Pinning her lightly to the ground, Trex leaned over his younger cousin.
‘Do you give up?’ he asked with a smile. Two large eyes looked back up at him as she attempted to put on an innocent face.
‘Well…’ she started.
Trex didn’t wait for her to continue, tickling the enveloped girl viscously.
‘Stop it! Stop it!’ she yelled out between laughing.
‘I give up, I give up!’
Trex took his weight off of the youngster, the girl crawling her way out of the fabric quickly, still giggling. Getting back up, she straightened out her loose, baggy clothing.
Trex picked up his cloak. The youngster looked on with large eyes as Trex returned the cloth to its normal size, the fabric seemingly buzzing and glowing slightly as its properties were changed by the young lion.
‘Wow!’ said Zea, completely engrossed. She had not seen Trex do much training with his staff or cloak at home.
‘How did you do that?’ she asked. Moving closer, her hand reaching out to touch the soft fabric.
Trex smiled at the younger cub as he took a seat on the timber railing, allowing his cousin to play with the fabric.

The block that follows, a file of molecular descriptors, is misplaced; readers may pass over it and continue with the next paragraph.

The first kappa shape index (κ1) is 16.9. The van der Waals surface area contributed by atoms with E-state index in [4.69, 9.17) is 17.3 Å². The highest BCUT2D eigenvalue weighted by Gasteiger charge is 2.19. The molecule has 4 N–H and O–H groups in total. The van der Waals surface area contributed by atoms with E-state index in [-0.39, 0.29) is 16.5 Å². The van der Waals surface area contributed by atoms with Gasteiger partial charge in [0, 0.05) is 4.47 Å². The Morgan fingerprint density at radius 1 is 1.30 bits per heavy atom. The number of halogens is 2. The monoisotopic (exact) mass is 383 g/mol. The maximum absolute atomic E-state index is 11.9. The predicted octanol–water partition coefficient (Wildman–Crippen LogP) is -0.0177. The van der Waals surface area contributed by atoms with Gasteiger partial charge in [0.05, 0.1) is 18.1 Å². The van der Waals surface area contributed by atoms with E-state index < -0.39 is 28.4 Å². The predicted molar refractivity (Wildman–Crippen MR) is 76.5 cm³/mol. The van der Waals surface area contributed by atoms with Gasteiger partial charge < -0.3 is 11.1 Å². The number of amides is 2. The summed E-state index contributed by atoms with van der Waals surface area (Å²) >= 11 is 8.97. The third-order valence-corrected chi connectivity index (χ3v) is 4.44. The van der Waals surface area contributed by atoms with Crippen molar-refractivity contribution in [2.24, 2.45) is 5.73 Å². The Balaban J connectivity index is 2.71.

Zea was six years old, and like her mother, she had brown hair which ran just below her shoulders. In addition to a short fringe at the front, Zea also had a few strands of hair that rose awkwardly above her head.
This was where Zea’s similarity to other cubs, of any race, ended. With her mother a wolf and her father a lion, the rest of Zea’s features were her own. The small girl’s nose was obviously triangular, unlike any wolf, but considerably smaller then any lions. Her ears were also different, despite being almost pointy like a wolf’s they were thickly furred at its edges, like a lions. Her long tail, despite having longer hair instead of shorter fur for its full length, was still considerably thinner then the bushy tail of her mother. Her fur colour was an unusual pale yellow, almost grey, something not found in either race.